Video

    Video With Yosemite as Backdrop, Obama Praises National Parks

    Last month, President Barack Obama and his family visited some of the most beautiful national parks in the U.S. Using the majestic backdrop of a towering waterfall in California's Yosemite National Park, Obama praised the national park system which celebrates its 100th anniversary this year. He talked about the importance of America’s “national treasures” and the need to protect them from climate change and other threats. VOA’s Julie Taboh reports.
    Video

    Video Counter-Islamic State Coalition Plots Next Steps

    As momentum shifts against Islamic State in Iraq, discussions are taking place about the next steps for driving the terrorist group from its final strongholds. Secretary of State John Kerry is hosting a counter-IS meeting at the State Department, a day after defense ministers from more than 30 countries reviewed and agreed upon a course of action. VOA Pentagon correspondent Carla Babb reports.
    Video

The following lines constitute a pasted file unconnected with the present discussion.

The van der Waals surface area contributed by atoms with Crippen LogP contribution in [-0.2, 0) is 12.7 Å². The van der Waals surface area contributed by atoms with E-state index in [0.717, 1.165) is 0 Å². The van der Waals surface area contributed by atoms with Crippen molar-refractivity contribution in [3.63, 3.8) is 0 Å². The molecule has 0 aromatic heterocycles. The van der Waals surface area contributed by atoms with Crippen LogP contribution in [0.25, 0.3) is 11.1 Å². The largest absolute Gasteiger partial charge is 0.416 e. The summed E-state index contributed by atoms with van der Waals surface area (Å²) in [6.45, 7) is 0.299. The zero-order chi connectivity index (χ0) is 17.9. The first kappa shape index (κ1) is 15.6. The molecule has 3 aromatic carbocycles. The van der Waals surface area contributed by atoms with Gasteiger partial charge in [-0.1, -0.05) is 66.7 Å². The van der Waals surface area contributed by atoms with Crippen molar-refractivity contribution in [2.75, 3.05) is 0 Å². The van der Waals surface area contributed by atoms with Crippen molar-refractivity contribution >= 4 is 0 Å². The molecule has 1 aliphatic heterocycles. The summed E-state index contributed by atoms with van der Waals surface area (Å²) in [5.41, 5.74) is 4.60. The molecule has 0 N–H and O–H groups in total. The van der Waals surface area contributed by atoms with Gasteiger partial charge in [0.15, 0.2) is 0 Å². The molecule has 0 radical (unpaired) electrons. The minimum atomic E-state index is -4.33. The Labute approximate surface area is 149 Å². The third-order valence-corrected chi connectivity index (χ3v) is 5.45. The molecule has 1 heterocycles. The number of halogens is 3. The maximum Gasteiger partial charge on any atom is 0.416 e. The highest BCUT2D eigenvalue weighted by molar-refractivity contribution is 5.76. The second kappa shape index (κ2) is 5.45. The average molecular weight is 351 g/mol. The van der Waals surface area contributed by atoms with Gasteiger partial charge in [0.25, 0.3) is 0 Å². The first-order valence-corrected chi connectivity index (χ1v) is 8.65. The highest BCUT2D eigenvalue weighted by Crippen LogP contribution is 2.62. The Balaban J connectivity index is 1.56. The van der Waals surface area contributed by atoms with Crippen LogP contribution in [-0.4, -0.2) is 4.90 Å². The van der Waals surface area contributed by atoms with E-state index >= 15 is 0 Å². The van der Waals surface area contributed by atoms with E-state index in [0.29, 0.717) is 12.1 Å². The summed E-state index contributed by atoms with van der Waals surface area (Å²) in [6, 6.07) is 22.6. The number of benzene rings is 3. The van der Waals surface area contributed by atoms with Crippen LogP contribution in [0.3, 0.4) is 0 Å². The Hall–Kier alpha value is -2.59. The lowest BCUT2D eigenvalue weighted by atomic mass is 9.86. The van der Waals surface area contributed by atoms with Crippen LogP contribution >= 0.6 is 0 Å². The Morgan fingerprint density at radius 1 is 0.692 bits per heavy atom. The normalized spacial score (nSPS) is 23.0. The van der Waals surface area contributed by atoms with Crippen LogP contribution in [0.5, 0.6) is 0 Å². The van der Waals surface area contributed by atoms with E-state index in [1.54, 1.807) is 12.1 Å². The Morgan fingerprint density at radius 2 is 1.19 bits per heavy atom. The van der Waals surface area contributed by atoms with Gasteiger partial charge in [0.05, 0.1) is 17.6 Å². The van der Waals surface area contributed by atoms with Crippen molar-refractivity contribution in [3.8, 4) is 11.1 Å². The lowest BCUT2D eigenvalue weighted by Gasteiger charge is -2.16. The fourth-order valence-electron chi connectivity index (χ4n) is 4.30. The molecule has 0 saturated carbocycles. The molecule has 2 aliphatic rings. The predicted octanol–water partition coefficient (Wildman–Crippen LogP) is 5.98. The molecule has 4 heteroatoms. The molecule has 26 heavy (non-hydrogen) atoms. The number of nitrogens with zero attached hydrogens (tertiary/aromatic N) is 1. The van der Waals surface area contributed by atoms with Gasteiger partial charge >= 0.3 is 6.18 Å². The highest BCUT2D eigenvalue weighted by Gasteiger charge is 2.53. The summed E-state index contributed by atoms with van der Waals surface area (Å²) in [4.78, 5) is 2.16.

Video Russia's Participation at Brazil Olympic Games Still In Question

    The International Olympic Committee has delayed a decision on whether to ban all Russian teams from competing in next month's Olympic Games in Brazil over allegations of an elaborate doping scheme. The World Anti-Doping Agency recently released an independent report alleging widespread doping by Russian athletes at the 2014 Winter Olympics in Sochi. So far, only Russian track and field athletes have been barred from the Summer Games in Brazil. VOA's Zlatica Hoke has more.
    Video

    Video Scotland’s Booming Whisky Industry Fears Brexit Hangover

    After Britain’s vote to leave the European Union, Scotland’s government wants to break away from the United Kingdom – fearing the nation’s exports are at risk. Among the biggest of these is whisky. Henry Ridgwell reports on a time of turmoil for those involved in the ancient art of distilling Scotland’s most famous product.
    Video

    Video Millennials Could Determine Who Wins Race to White House

    With only four months to go until Americans elect a new president, one group of voters is getting a lot more attention these days: those ages 18 to 35, a generation known as millennials. It’s a demographic that some analysts say could have the power to decide the 2016 election. But a lot depends on whether they actually turn out to vote. VOA’s Alexa Lamanna reports.

    Special Report

    Adrift The Invisible African Diaspora